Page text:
Americans have lost an average of $4,000 in salary

Americans have lost an average of $4,000 in salary and have wiped out any gains made under Trump, report states

  • Consumer prices have risen 12.7 percent since 2021, far outpacing wages
  • Experts at the Heritage Foundation believe this has cost Americans about $3,000 each in purchasing power
  • As the Fed pushes interest rates to a range of 3-3.25 percent, higher borrowing costs are squeezing Americans on mortgages, vehicle loans and credit cards
  • The $4,200 loss erases the $4,000 increase in annual earnings that occurred under the Trump administration 

The average American has lost $4,200 in income due to soaring inflation and rising interest rates, according to an analysis by the Heritage Foundation. 

Experts at the right-leaning think tank analyzed consumer prices data and the Federal Reserve‘s interest rates. Consumer prices have risen 12.7 percent since 2021, far outpacing wages and Heritage experts believe this has cost Americans about $3,000 each in purchasing power. 

As the Fed pushes interest rates to a range of 3-3.25 percent, higher borrowing costs are squeezing Americans on mortgages, vehicle loans and credit cards, costing another $1,200 per year. 

The $4,200 loss erases the $4,000 increase in annual earnings that occurred under the Trump administration, according to Heritage. 

‘Instead of correcting course over a year ago when inflation began rising, the Biden administration and Congress continued the profligate spending spree and the Fed let the printing presses roll,’ E.J. Antoni, who found the data, said in a statement. ‘Many Americans have taken on additional debt to cope with higher living costs. Now, the Fed is finally fighting inflation, which is pushing up interest rates and increasing financing costs. Rates on all kinds of consumer debt are rising.’ 

The new figure represents and increase from the $3,400 loss in revenue for the Average American worker that Heritage found in July. 

Wage growth in the U.S. has risen to its highest in years, but most American workers say their pay increases are not keeping pace with the rise in costs of everyday goods. 

According to Bankrate 55 percent said their incomes have not kept pace with inflation, as the consumer price index sits at 8.3 percent as of August. Just under half of employed Americans say they have been given pay increases in the last 12 months.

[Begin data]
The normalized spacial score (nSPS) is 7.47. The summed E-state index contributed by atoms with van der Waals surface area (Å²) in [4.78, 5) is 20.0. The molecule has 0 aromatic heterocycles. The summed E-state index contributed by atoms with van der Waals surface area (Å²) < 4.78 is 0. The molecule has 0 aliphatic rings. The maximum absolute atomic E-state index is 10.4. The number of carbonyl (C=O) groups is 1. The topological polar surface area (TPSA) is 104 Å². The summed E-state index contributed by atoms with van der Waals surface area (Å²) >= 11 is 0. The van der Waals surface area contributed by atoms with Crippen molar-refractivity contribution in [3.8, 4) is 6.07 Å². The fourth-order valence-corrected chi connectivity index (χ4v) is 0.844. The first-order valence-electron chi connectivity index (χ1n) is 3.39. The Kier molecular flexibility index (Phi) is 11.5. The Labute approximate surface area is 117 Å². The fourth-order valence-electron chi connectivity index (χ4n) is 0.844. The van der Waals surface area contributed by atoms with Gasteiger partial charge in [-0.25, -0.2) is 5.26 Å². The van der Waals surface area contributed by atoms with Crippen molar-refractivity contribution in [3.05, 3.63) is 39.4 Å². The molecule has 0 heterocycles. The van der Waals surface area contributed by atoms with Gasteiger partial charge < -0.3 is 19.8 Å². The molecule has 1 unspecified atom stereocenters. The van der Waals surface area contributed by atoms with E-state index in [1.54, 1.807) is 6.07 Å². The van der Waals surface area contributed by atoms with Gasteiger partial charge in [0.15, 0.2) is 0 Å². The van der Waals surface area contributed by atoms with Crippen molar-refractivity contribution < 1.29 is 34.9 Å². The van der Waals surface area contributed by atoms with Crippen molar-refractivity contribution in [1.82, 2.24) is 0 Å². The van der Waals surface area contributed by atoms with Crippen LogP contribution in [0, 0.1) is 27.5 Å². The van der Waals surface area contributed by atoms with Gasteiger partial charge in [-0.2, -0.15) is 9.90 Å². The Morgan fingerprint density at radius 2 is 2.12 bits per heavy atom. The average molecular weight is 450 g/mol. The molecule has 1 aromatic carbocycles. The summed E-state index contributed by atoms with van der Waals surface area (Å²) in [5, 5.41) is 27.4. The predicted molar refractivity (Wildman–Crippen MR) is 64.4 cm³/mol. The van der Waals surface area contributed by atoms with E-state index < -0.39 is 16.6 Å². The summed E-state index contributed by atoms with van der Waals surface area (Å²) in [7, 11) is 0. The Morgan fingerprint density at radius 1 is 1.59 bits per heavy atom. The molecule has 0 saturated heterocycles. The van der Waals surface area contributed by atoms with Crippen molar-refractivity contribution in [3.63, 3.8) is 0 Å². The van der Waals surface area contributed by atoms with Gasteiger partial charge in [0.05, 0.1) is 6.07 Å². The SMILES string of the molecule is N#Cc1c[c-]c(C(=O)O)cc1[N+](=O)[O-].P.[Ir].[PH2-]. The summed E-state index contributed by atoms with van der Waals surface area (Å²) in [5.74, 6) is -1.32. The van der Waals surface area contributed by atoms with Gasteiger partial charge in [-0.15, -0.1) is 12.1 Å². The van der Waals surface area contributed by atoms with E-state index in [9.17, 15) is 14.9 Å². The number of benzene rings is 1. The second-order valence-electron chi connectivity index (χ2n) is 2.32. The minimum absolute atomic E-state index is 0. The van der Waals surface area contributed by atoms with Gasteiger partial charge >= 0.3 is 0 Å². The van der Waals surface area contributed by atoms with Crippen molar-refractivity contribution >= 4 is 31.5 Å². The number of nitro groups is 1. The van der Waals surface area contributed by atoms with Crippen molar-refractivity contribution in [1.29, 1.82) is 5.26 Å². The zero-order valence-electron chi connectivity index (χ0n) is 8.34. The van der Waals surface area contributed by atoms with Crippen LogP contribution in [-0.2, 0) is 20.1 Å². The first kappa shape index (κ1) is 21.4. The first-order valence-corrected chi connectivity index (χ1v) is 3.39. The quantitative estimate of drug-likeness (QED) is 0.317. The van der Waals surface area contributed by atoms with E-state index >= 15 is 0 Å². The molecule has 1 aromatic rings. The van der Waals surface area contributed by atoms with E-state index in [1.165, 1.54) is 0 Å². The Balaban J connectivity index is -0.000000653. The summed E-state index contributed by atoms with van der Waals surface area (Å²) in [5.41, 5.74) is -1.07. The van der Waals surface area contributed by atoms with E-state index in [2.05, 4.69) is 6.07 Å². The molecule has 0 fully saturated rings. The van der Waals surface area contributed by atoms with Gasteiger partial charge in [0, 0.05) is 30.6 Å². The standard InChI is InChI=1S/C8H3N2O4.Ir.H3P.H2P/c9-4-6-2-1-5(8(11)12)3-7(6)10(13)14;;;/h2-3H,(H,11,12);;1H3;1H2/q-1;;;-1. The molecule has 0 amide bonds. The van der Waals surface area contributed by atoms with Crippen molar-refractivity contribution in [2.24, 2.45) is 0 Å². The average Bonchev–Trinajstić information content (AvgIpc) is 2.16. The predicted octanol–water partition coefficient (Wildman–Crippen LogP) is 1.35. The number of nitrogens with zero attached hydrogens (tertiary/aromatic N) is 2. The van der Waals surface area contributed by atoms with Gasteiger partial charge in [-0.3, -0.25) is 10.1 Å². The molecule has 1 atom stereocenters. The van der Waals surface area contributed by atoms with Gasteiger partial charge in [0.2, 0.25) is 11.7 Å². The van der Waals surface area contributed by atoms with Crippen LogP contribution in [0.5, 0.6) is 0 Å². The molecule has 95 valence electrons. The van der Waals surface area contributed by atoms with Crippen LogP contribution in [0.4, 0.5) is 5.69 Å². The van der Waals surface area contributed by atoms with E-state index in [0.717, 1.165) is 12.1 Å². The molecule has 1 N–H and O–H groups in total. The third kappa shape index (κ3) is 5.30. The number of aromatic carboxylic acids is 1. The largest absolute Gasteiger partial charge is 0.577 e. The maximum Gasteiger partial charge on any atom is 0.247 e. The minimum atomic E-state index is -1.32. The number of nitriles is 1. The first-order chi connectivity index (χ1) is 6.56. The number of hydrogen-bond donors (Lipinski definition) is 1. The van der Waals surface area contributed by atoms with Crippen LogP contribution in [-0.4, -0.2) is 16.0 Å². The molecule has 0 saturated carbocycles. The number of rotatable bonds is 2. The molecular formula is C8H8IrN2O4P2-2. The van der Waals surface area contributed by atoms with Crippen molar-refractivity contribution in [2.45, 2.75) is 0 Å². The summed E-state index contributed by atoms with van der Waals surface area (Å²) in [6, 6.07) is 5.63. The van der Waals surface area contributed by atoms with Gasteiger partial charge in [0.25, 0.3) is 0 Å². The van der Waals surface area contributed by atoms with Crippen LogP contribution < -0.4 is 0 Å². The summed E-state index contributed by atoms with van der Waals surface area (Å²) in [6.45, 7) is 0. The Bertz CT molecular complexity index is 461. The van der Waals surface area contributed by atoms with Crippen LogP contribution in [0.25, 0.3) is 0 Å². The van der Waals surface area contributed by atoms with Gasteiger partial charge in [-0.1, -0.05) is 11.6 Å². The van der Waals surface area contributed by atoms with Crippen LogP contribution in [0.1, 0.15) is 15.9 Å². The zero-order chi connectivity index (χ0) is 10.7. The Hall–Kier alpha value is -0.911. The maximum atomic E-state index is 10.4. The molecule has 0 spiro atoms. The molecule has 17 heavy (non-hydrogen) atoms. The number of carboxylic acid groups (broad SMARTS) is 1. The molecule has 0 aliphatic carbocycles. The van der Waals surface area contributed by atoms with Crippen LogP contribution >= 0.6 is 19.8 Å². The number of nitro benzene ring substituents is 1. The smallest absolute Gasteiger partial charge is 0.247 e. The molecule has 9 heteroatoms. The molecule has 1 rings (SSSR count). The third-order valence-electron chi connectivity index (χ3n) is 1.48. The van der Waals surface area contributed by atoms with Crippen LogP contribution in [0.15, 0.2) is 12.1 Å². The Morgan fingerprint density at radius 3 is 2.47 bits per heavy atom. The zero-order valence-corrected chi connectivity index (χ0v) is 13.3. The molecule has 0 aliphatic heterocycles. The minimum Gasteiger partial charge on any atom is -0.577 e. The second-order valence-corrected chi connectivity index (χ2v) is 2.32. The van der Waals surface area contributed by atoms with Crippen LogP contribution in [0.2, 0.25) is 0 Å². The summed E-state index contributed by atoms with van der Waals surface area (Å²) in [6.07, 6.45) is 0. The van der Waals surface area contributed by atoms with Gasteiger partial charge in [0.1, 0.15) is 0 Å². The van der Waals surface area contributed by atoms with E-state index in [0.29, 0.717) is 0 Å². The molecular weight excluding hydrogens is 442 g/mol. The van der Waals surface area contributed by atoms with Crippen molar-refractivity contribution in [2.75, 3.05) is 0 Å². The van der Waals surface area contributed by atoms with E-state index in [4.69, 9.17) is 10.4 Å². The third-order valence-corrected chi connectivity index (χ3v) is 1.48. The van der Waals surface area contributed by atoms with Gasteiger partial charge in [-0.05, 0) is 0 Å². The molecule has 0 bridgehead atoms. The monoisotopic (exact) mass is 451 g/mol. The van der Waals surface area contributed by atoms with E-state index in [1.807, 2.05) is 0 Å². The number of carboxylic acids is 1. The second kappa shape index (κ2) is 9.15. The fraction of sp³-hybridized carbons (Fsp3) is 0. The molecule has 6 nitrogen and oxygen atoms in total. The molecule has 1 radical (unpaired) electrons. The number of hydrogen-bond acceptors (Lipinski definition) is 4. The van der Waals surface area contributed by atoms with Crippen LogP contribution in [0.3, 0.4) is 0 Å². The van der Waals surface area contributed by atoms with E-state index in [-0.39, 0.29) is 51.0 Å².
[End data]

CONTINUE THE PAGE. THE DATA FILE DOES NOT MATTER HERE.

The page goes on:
Just 2 in 5 workers who received a pay raise or got. a higher paying job  say their income has kept pace or risen faster than their expenses. 

August's inflation rate of 8.3% represented a drop from a 40-year high of 9.1% in June and 8.5% in July — but showed that inflation is still running hot and well above the Fed's target rate of 2%

August’s inflation rate of 8.3% represented a drop from a 40-year high of 9.1% in June and 8.5% in July — but showed that inflation is still running hot and well above the Fed’s target rate of 2%

Grocery prices are up 13.5% from a year ago, the largest annual increase since 1979, the latest CPI data show

Grocery prices are up 13.5% from a year ago, the largest annual increase since 1979, the latest CPI data show

Grocery costs, rents and and mortgage rates have hit Americans the hardest as of late. 

Food prices are up 13.5 percent from last year, the biggest annual increase seen since February 1979. Housing costs also continued their upward march, with rent up 6.7 percent in the past 12 months. 

Gas prices, though they’ve crept back down from over $5 in June, are still up 26 percent over last year.  

This week Federal Reserve chair Jerome Powell warned it would be ‘very challenging’ to tame inflation without steep job losses. The Fed issued another jumbo interest rate hike to raise rates by 75 basis points to their highest level since the 2008 financial crisis as it wrestles to get price rises back down to its target two percent. 

The US economy has been flashing warning signs for some time, including six straight months of shrinking GDP in the first half of the year, meeting one informal definition of a recession — but Biden denies a recession has begun.

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